On a spring night in 1437 AD, something unusual happened — Korean astronomers spotted a new star in the sky above Seoul. Two weeks later, they reported, it vanished again.
Now scientists have finally tracked down the object behind that temporary sparkle in the sky, offering a new glimpse into the hidden lives of stars, and how they evolve through different stages of their lives.
The new star was a nova (a word that literally means new star) or stellar eruption that appeared in the tail of the constellation known in the western world as Scorpio.
Canadian astronomer Michael Shara began looking for the source of the ancient nova more than 30 years ago. He has finally found it, he reports in a paper published Wednesday in the journal Nature.
Shara, an astrophysics curator at the American Museum of Natural History who was born and raised in Montreal, became interested in the story of the mysterious Korean star back in 1986. The fact that it appeared and then disappeared in 14 days suggested it was a classical nova, sudden brightening of a star that isn’t as intense or long lasting as a supernova or star explosion.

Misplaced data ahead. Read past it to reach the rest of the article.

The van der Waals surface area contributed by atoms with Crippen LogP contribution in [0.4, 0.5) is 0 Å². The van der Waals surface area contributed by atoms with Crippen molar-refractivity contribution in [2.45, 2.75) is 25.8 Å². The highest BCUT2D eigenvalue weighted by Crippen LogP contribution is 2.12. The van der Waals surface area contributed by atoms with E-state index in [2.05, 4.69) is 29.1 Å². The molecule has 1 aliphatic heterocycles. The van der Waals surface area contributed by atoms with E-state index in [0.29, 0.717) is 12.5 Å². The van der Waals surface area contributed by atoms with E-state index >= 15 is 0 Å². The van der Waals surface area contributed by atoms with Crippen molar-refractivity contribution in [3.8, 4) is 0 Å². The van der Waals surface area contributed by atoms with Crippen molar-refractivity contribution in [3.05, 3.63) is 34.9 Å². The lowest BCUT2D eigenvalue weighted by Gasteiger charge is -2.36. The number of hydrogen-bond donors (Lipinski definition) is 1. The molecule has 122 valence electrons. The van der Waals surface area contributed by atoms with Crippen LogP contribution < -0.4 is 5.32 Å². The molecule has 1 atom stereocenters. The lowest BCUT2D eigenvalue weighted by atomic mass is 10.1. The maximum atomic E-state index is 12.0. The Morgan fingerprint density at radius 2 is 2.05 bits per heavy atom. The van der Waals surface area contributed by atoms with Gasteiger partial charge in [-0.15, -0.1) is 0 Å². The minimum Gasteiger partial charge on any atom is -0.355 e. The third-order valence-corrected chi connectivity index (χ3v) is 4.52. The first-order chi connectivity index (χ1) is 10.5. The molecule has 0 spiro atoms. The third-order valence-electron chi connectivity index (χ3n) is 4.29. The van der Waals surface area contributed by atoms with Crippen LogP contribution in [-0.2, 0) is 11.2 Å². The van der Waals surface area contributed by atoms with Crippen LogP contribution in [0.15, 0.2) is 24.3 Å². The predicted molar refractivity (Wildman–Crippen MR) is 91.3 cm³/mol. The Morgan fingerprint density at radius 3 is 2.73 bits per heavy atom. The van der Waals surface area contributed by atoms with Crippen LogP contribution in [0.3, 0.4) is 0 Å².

What excited Shara was the Korean astronomers had provided a lot of details that should allow astronomers to figure exactly where in the sky that nova had appeared.
It was spotted above Seoul on March 11, 1437, they reported, between the second and third star of a part of the sky that eastern astronomers call the sixth lunar mansion. That would have been very near the horizon.
The problem was, Shara said, “there’s no good map from the Koreans which points at the sky or shows you the constellations and tells you which is second star and which is the third.”
Shara enlisted the help of Richard Stephenson, a historian of ancient Asian astronomical records at Durham University in England. By looking at Chinese maps, which also divide the sky into lunar mansions, Stephenson managed to pinpoint where he thought the star that caused the nova should be located.